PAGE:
I recently had a session with a woman who miscarried at 12 weeks, almost a decade ago, and has never had her own children.
For people who've been through this, either as the mother, father, grandparents, or anyone connected, you know the incredible grief this brings. There's also an incredible cultural layer on top which says, "It's not a big deal. Just try again. It'll be okay. These things happen."
Yes, these things happen, but there's still an incredible loss, even when the being coming in is tiny, 12 weeks is young, but it's real. Part of the loss is made worse by the fact that we don't acknowledge that it's a soul coming in.
The session really spoke to how we don't acknowledge the transition the mother goes through. The minute this woman discovered that she was growing a baby inside her, she began to feel like a mother. At that moment, she forever left behind her life as a woman who had never carried a child. She can never again go back to being woman, and she stepped into the identity of a woman who was carrying a child.
What happened at the miscarriage is that this woman wasn't then welcomed in to her next identity, which is that of a woman who has lost a child to miscarriage. To the outer world, she looks like someone who's never had a child, who hasn't been a mother, but inside herself, she knows that she's not that person. There are many different levels of pain around a miscarriage, and one of those comes because it's hard to know who you are. She's not who she was, but she hasn't been culturally validated to be who she is.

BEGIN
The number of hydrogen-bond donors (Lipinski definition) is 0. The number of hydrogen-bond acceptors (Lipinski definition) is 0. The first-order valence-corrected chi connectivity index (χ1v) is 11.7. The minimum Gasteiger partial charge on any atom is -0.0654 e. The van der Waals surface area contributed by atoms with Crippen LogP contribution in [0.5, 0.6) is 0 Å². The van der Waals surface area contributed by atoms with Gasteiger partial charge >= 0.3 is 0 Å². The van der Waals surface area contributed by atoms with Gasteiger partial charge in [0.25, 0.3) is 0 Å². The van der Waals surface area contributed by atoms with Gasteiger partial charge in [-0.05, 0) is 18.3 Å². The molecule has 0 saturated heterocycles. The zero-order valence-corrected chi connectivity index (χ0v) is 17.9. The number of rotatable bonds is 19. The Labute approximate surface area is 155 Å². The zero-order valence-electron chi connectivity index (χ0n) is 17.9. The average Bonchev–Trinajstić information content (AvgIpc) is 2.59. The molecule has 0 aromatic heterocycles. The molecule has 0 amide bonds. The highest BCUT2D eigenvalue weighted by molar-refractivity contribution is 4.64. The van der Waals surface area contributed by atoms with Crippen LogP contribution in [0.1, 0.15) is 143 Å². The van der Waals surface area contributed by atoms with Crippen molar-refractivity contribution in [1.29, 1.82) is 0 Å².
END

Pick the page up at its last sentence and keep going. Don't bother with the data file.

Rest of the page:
We talked about all the ways that mothers and parents can lose children, at miscarriages, or abortion, at stillbirth, at birth. There's so much pain involved in all of those, but the further on it is, at least that pain is validated. When a woman has to deliver a child who has died, we understand that that's an incredibly difficult process and she's socially validated in her grief. When a child is born and dies soon after, we validate that. But when it's so early that this new soul isn't even visible to the world, its loss isn't marked, it's not validated. It is socially disregarded.
The work I'm doing with this woman, and the ritual we're planning, is about her community welcoming her into that new identity, and helping her to claim her rightful place as someone who has lost a child through miscarriage. She's not who she was, and this is helping her become who she really is.
You may be in a similar situation, and wondering why you feel crazy for being still sad, still heartbroken, and still upset about a pregnancy loss. You're not crazy for being upset. Being upset is a normal soul response. What's crazy is a world that says it doesn't matter, because it does matter.
If you're feeling this grief, no matter how long it's been — a week, a year, a decade — really honor that, and take the steps you need to find the soul healing you need. The healing can be found, but it requires claiming the truth of the experience.
I hope this has been helpful. I appreciate my client giving me permission to share this story.